Local Politics: a Cure for the Jaded

By Kellyn Brown

When Beacon writer Dan Testa and I sat down last week to start prepping for the peak election season, we began by making a list of every local race in our coverage area. It was daunting, more than three-dozen candidates deep, filled with men and women who sell shoes, manage restaurants and ranch as their primary occupations.

It’s a list of everymen and women with small budgets, familiar faces and little to look forward to in the way of compensation if they win. And a vote for them is far more important than that for president. They’re more pertinent than Barack Obama or John McCain, or even those running for U.S. Senate or U.S. House. And many voters haven’t heard of any of them yet.

I’m sure they will in the coming weeks, as the lawn signs return, as the candidates canvass local neighborhoods and as more attention is paid to local races. And this should bode well for our collective psyches, as the presidential race is beginning to adversely affect the moods of both my Republican and Democratic acquaintances.

What should be a debate about issues has instead morphed into an off-putting, albeit addicting, drama. It includes charges of sexism (and gender-baiting), racism (and race-baiting) and values (either family or elite). It features celebrities opining in cameo roles. And we, as voters, keep tuning in as each campaign sets the theme for the day that more often than not has nothing to do with governing. And if the candidate you support wins the day then, somehow, that day feels a little better.

The truth is a change in president will affect local voters less than a change in a state lawmaker, or councilor, or commissioner. Yes it’s important to vote for commander in chief – for those in uniform, even more rides on the result. But for the majority of us, the local candidates’ decisions will matter more, and some of that passion for the presidential race should instead be directed toward our field of small-town politicians.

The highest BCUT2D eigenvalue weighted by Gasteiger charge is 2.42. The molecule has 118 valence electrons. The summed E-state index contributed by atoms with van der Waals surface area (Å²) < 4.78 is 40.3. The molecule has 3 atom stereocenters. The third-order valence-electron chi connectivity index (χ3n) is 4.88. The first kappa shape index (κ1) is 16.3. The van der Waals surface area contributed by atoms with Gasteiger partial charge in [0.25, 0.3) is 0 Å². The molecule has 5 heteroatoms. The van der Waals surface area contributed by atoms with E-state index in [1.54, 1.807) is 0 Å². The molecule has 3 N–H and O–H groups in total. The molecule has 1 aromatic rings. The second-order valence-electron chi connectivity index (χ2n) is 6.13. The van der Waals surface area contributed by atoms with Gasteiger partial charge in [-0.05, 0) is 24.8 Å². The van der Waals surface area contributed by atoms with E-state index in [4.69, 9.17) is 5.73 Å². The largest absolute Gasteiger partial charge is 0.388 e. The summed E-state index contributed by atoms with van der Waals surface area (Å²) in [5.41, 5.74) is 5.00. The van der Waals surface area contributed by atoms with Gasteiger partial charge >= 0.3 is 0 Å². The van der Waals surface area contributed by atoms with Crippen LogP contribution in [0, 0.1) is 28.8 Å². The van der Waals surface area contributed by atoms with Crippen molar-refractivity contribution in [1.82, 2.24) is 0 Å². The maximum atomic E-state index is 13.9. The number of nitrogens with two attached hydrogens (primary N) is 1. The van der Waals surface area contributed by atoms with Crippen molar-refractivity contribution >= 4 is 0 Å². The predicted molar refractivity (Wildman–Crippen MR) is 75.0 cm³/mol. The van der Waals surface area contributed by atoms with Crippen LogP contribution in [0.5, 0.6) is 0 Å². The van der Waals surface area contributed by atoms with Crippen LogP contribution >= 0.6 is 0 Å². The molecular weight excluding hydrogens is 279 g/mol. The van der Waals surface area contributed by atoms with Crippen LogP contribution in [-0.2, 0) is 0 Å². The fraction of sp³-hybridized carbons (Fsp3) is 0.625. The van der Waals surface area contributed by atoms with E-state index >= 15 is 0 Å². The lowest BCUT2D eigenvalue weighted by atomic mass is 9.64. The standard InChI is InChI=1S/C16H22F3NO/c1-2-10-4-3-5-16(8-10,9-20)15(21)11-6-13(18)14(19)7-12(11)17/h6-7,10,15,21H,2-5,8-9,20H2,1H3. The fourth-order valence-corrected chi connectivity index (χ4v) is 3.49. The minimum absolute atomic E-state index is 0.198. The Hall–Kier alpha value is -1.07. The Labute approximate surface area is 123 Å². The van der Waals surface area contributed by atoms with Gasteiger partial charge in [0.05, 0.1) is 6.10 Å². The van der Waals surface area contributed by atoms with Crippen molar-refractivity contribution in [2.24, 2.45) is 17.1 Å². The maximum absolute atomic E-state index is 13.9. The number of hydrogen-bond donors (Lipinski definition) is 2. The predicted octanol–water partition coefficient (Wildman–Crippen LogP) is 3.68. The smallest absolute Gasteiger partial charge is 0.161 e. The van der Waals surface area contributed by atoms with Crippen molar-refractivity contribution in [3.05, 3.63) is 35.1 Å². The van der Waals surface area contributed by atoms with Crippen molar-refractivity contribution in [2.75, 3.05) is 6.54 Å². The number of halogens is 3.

In the Montana Legislature, Republicans hold an edge by just one seat in the House; in the Senate, Democrats have a two-seat advantage. How each race plays out will effect how education is funded, energy is developed and whether cities can implement a local-option sales tax. In other words those votes directly affect your kids, your jobs and your pocketbooks. The next Flathead County commissioner will wield exceptional power over which roads are paved and how your neighborhoods are zoned – in fact, the quality of life you prefer.

Moreover, these candidates with little money and fewer volunteers will speak to you (on your front porch, if you’d like) about actual issues. This may renew a little of your lost faith in democracy amid a political environment that is now hyperventilating over the presidential race. If Obama and McCain are polarizing, then these local races offer much-needed therapy.

Longtime Speaker of the House Tip O’Neill once declared, “All politics is local.” The quote is famous, and often repeated, so I thought I would here. Because now, more than ever, reciting it can cure a bad case of political angst.

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